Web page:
Undergrads, sign up to present your research now!

DSC03244 The sooner you get used to presenting your work, the better. It is so important to be able to talk about your work outside your research group. Why did you do this? Why is it important? Just because your adviser loves your project, does not mean it is a good one. But the only way you will learn this is to start thinking for yourself. Nothing spurs people to think for themselves like a direct, in person challenge to their work.

So sign up for the poster session even if you have only a few findings so far, even if you plan to do a lot more work. There are two poster symposia a year at Wash U for undergrads. I would like to see you at both of them! OK, if you go to the fall symposium and present, you should only go to the spring one if you have some new data, or new problems.

DSC03261Remember, posters are basically talking points, not full papers. Have a few cool questions, a figure or two, and some cool photos. This is not your full project, just a tickle.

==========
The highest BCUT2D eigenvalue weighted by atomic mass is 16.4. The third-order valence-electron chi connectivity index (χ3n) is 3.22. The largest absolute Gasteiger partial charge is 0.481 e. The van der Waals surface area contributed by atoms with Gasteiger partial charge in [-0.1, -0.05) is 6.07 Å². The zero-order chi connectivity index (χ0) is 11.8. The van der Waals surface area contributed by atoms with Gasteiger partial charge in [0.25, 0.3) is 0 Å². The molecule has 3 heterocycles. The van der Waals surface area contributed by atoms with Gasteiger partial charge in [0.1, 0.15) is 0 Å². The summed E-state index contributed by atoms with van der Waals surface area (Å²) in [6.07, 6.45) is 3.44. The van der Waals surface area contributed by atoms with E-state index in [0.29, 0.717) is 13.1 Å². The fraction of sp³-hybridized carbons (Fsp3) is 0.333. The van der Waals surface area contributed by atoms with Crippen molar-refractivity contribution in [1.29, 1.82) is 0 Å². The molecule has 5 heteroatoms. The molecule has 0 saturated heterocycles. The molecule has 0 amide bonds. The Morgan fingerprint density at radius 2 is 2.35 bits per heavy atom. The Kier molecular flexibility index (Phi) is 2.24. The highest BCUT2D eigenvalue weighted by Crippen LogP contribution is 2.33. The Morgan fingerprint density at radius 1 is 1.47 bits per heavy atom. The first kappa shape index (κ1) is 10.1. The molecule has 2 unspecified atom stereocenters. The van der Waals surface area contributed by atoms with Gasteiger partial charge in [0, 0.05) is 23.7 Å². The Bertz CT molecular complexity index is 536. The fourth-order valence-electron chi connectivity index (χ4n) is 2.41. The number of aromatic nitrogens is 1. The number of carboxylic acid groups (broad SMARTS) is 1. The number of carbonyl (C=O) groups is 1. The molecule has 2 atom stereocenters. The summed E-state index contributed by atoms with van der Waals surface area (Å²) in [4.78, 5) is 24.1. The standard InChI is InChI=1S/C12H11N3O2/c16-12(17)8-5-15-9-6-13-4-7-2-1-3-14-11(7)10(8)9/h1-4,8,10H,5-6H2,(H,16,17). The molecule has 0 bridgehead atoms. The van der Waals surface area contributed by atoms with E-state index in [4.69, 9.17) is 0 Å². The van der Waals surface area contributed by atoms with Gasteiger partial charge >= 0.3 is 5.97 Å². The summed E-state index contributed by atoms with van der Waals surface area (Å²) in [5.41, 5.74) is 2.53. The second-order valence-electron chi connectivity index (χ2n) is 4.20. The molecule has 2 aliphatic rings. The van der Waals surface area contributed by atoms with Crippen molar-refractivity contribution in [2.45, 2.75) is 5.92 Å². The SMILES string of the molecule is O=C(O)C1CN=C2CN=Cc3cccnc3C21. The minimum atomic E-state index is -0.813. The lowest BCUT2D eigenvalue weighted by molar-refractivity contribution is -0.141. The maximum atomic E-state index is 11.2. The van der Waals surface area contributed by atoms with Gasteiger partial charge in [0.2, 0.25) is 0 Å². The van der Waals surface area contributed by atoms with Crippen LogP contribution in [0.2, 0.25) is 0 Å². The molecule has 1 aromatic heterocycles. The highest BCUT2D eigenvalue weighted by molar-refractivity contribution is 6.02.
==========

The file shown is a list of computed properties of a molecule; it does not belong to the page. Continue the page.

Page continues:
Registration is now open for the fall session on Saturday 26 October 2013, here. Go ahead and sign up if you have done a semester or more of research. It will give you a great chance to present your work. At the Wash U undergrad research office, you can even print your poster, I believe.

The hard thing about research is that each step gets harder to complete. It is great to begin a new stage of discovery. It is fun to gather data. It is also really fun to see what the data all mean by compiling and analyzing them. But then comes the synthesis. How does what you did relate to what others have done? How does your work change the big picture? You need to put it together which requires a lot of work long after you think you know what the data tell you. You may want to go on and collect more data to figure out the next step, but first you must share your findings with others. You must join the great river of science, and the only way to do this is to communicate.

Publications are the ultimate forever communication, but in the meantime talks and posters are great ways to learn and present. So sign up for that undergraduate research symposium now!


About Joan E. Strassmann

Evolutionary biologist, studies social behavior in insects & microbes, interested in education, travel, birds, tropics, nature, food; biology professor at Washington University in St. Louis
This entry was posted in Posters, Presentations and seminars, Undergraduates and tagged , , , , , , , , , . Bookmark the permalink.

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